To better characterize the structural nature of these filaments, we set out to examine GFP-Mps1 decorated filaments by electron microscopy. We incubated GFP-Mps1 oocytes under conditions that were known to produce robust Mps1-bearing filaments. Oocytes were then fixed and those with strong GFP filaments were selected for postfixation, cryosectioning and labeling with anti-GFP antibody followed by visualization with gold-conjugated secondary antibody. The immunogold label was found to be associated with long protein-dense fibers of approximately 150 nm in diameter (Figure 3). These fibers are entirely consistent with those observed by fluorescent cytology, as this diameter would be well below the half-wavelength resolution limit of the light microscope and consistent with their appearance as thin fibers. In both cross sections (Figure 3A) and transverse sections (Figure 3B) of the fibers, the immunogold label is associated in rows along the surface of the fibers, which appears in a multiply helical configuration. The transverse filament is especially striking, and is consistent with a section through a “barber pole” helical structure (Figure 3C). These images also indicated that the filament structures did not appear to contain bilayer membranes, which could be seen in the background of the images (Figure 3B), but were not observed within or around the electron-dense filaments. This rules out the possibility of these filaments being mitochondria, golgi or ER-associated membrane tubules [26], [27], [28], [29].

Figure 3. Immunogold localization of GFP-Mps1 to filaments.

Hypoxic stage 13 GFP-Mps1 oocytes were examined by immuno-EM, using anti-GFP antibodies and 10 nm colloidal gold conjugated secondary antibodies. Sections were 70 nm thick, with scale bars equal to 100 nm. 3A: A cross section of a filament showing immunogold dots along the outside of the darker filament core. 3B: A transverse section of a filament, showing distinct rows of dots in a spiral pattern. As the filament begins and ends within this image, the filament must either be linear (entering and exiting the section through opposite sides) or curved (entering and exiting the section from the same side). Also note the presence of lipid membrane tracks (arrow), which do not appear to be associated with the filament. 3C: A triple helix was modeled as three lines moving around a bent cylinder (see Materials and Methods), using values for the radius and spiral length measured from the image in 3B, and simulated 70 nm cross and transverse sections of the structure were made (red boxes). Note that the EM sections are a three-dimensional volume “projected” along one axis (X for cross section, Z for transverse) onto a two-dimensional plane. The gaps in the transverse section correspond to the parts of the helix that travel outside the section. 3D: Side-by-side comparison of the cross sections and transverse sections from the EM images and the model. This shows that while the model is not an exact match, the model recapitulates many of the features of the actual data.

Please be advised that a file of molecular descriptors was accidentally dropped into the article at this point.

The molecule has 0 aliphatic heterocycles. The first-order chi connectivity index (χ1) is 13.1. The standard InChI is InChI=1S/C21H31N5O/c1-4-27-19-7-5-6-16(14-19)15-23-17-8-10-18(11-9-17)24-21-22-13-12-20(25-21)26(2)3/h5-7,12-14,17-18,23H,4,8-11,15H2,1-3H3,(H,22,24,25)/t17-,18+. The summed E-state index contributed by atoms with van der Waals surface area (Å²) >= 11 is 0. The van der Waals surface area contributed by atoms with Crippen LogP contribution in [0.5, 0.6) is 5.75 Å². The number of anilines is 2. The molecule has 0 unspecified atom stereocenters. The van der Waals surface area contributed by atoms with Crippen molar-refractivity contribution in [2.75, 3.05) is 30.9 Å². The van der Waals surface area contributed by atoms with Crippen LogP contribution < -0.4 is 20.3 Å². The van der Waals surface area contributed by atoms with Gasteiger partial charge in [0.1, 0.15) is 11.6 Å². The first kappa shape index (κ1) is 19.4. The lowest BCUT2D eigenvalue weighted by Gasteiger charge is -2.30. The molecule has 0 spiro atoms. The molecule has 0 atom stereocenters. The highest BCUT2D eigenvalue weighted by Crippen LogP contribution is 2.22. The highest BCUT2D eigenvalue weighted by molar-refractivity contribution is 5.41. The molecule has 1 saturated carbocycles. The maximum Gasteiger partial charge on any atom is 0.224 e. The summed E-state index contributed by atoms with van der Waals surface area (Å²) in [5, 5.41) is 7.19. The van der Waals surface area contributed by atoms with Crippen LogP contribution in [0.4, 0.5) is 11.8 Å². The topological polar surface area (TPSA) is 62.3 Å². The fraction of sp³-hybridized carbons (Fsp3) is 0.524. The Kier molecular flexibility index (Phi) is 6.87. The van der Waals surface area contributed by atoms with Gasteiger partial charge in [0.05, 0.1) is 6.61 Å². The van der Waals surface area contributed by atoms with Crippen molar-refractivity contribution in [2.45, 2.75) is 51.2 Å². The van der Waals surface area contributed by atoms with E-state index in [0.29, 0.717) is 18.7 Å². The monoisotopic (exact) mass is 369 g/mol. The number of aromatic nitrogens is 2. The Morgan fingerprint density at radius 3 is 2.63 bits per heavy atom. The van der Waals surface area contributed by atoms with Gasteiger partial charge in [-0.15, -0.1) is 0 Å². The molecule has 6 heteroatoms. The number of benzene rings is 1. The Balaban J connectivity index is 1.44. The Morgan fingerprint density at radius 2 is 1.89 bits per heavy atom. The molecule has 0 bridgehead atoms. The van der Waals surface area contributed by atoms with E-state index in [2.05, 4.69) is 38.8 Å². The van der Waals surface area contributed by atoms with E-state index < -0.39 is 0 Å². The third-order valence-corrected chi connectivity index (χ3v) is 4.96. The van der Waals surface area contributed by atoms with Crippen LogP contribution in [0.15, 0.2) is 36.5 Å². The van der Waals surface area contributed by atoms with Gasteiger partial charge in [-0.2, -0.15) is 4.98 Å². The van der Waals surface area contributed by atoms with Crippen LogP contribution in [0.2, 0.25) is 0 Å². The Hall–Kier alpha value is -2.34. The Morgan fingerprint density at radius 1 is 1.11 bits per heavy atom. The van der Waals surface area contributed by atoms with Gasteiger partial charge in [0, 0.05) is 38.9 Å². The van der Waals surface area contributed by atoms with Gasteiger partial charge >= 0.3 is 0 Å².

Localization of GFP to filaments is sensitive to collagenase

While the characterization of the proteinaceous filaments by immuno-EM revealed the gross morphology of the filaments, it left unanswered the question of the protein composition of the static filaments. The arrangement of the gold particles in some images suggested a triple helical structure, which led us to propose collagen, a structural protein that we had not previously considered as it is normally associated with the extracellular matrix. Collagen IV proteins are stockpiled in the developing oocyte [30], and while an individual collagen fiber would be much too narrow to match the diameter of the filaments observed by EM, fibrils formed from bundles of multiple collagen fibers can easily be as wide as 150 nm in diameter [31].

To test whether these filaments contained collagen, we injected GFP-Mps1 and GFP-Polo oocytes with collagenase enzyme, then oocytes were made hypoxic by incubation in CO2 and observed (GFP-Mps1 shown in Figure 4; GFP-Polo data not shown). For both a crude collagenase fraction (Figure 4A) and a purified enzyme (Figure 4B) the localization of GFP-Mps1 and GFP-Polo to filaments was eliminated around the injection site, with injection of concentrations as low as 100 µg/ml causing disruption. This disruption was not due to quenching of the GFP, as the diffuse fluorescence of unlocalized protein did not appear decreased. This was also not a consequence of the injection alone, as our previous injections of actin or tubulin poisons, or control injections of water or protein (5 mg/ml BSA), did not interfere with the localization to the filaments (Figure 4C). Therefore, one or more of the structural components of the filament backbone, or possibly the proteins required to transport Mps1 and Polo proteins to the filaments, must be susceptible to collagenase cleavage.

Figure 4. Injected collagenase enzyme disrupts localization to filaments.

Oocytes are positioned with their anterior ends at the top, and injection sites are indicated by asterisks. As the oocyte is too large to be imaged in its entirety at this magnification, images are composites of multiple image stacks, acquired and combined using the Panels and Stitch functions in SoftWoRx. GFP-Mps1 is shown; GFP-Polo responded similarly (data not shown). 4A: Injection of a crude collagenase (Type IV, Gibco) prevented the localization of GFP-Mps1 to filaments in the region around the injection site under hypoxia. 4B: Injection of high purity Clostridiopeptidase A enzyme (Sigma-Aldrich) also prevented the localization of GFP-Mps1 to filaments after exposure to CO2 in the region surrounding the injection site (asterisk). 4C: Control injection of water (data not shown) or a protein solution (5 mg/ml BSA) did not disrupt localization of GFP-Mps1 to the filaments.